wcciJAM 2018 JAM GUIDELINES | A living document
Focus & Intention A jam is a focused environment in which to practice Contact Improvisation. Sound and text are welcome as part of the dancing. However, please keep loud social conversation outside the dance space. Feel free to remind others of this when they want to chat with you. Please keep cell phone usage off the dance floor, and do not photo or video other participants without their consent.
Spatial Awareness Be mindful of the space around you. Adjust your dance to stay safe. While you may dance at any speed you wish, the dance floor is a “no parking” zone: move non-dance interactions to the side of the room.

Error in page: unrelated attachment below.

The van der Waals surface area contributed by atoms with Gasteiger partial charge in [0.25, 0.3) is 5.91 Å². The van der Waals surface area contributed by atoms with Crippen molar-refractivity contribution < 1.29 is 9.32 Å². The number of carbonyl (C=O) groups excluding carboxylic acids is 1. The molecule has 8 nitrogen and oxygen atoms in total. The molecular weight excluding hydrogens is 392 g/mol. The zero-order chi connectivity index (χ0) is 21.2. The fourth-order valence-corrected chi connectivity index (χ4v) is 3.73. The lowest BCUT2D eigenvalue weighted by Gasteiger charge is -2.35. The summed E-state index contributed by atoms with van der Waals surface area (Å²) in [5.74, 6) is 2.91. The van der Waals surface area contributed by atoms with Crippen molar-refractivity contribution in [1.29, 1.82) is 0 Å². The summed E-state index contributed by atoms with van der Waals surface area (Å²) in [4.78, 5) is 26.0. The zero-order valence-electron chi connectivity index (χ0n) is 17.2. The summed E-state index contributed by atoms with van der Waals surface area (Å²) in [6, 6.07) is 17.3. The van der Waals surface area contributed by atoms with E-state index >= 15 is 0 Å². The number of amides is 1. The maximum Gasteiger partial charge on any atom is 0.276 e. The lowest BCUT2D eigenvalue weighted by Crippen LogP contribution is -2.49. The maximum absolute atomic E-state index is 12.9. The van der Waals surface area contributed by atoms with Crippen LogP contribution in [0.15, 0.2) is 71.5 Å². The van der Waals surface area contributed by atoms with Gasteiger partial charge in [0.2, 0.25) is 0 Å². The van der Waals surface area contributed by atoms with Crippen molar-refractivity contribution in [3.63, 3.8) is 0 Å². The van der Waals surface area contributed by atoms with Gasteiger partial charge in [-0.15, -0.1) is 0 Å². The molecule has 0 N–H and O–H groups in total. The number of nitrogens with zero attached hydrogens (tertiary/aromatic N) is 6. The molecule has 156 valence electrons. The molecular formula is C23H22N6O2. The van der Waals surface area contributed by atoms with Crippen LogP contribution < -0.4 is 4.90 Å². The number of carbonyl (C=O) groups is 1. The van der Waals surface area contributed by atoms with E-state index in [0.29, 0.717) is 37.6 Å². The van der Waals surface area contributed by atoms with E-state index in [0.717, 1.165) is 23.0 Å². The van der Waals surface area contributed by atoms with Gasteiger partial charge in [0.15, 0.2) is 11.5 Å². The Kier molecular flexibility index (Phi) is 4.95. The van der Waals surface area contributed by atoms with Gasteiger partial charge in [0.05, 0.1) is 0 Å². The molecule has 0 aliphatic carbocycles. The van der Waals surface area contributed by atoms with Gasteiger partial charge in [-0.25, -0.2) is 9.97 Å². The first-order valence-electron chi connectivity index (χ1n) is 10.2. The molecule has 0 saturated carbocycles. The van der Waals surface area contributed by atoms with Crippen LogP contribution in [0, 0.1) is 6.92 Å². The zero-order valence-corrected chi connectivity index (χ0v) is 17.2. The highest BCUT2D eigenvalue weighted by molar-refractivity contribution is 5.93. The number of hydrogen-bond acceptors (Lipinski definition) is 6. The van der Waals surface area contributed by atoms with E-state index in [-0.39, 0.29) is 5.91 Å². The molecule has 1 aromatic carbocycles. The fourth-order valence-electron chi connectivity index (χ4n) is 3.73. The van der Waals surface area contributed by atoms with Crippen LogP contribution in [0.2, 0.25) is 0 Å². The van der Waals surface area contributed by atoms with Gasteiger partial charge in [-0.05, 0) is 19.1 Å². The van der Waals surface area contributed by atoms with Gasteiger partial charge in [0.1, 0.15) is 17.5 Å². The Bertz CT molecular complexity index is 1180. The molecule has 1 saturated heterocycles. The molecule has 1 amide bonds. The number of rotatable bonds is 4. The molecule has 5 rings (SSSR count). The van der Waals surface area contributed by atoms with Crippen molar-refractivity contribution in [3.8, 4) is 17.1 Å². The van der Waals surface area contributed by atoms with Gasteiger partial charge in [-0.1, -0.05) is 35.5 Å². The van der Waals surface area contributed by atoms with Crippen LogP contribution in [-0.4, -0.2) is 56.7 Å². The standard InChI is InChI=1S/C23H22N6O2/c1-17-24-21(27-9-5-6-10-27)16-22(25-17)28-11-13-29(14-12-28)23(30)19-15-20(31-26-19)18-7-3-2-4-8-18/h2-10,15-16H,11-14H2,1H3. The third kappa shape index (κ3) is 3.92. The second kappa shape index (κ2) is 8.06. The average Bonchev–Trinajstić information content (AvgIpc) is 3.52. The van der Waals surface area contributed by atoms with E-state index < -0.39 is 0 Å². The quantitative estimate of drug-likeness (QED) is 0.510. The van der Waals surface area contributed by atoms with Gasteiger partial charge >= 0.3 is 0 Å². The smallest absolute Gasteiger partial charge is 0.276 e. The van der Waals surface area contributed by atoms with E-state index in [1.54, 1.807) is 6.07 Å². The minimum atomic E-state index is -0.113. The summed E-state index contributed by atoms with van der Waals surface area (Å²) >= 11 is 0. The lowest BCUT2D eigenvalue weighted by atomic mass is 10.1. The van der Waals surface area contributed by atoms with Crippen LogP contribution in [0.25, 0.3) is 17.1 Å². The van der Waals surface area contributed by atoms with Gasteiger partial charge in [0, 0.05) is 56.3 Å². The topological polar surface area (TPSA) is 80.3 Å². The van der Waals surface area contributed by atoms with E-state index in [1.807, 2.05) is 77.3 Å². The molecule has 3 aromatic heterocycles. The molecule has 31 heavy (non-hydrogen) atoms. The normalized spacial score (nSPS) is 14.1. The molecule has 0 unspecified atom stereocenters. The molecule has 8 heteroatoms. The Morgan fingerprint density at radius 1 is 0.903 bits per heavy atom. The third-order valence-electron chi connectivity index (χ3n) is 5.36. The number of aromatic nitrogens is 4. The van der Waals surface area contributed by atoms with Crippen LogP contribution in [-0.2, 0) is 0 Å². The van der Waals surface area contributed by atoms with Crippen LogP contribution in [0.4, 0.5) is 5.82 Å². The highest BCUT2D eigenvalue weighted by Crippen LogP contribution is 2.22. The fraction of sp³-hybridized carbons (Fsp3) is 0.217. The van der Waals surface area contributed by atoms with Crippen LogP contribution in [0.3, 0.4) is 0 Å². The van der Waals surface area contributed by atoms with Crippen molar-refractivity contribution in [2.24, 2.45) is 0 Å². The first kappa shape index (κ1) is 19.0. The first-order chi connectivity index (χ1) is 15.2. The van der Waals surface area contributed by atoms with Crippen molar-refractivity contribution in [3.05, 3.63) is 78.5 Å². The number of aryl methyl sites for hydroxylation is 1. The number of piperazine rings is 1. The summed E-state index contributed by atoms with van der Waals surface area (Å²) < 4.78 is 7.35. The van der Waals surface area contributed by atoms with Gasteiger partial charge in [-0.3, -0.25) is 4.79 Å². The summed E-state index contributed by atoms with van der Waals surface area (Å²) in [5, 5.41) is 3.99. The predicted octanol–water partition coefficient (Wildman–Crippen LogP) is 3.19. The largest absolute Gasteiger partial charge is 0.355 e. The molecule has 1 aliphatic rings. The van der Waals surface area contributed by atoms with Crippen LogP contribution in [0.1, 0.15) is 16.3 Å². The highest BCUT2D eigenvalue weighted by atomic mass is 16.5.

Safety & Boundaries Every dancer is responsible for their own safety on the dance floor. We recognize that this is a complex statement. CI can be physically, mentally, and emotionally demanding, and you will be interacting with dancers of varied skill, ability, interest and experience. Safety means different things to different people at different times. Contact improvisation is outside of societal norms for touch; do not assume that your partner is skilled at setting boundaries and establishing consent. Do not assume that touch is always desired. Feel free to communicate verbally with your dancer partner at any time, especially if there is ambiguity around consent. It’s always ok to say “No” or “Stop”. You can always leave a dance or conversation, no apology needed. Many states and impulses can surface during dancing, including feelings of sexual arousal. However, a jam is a shared space; explicitly sexual behavior, regardless of whether it is consensual or not, is not welcome. Please do not come here to cruise. Bodywork is welcome as long as it is consensual and not in the way of active dancing in space.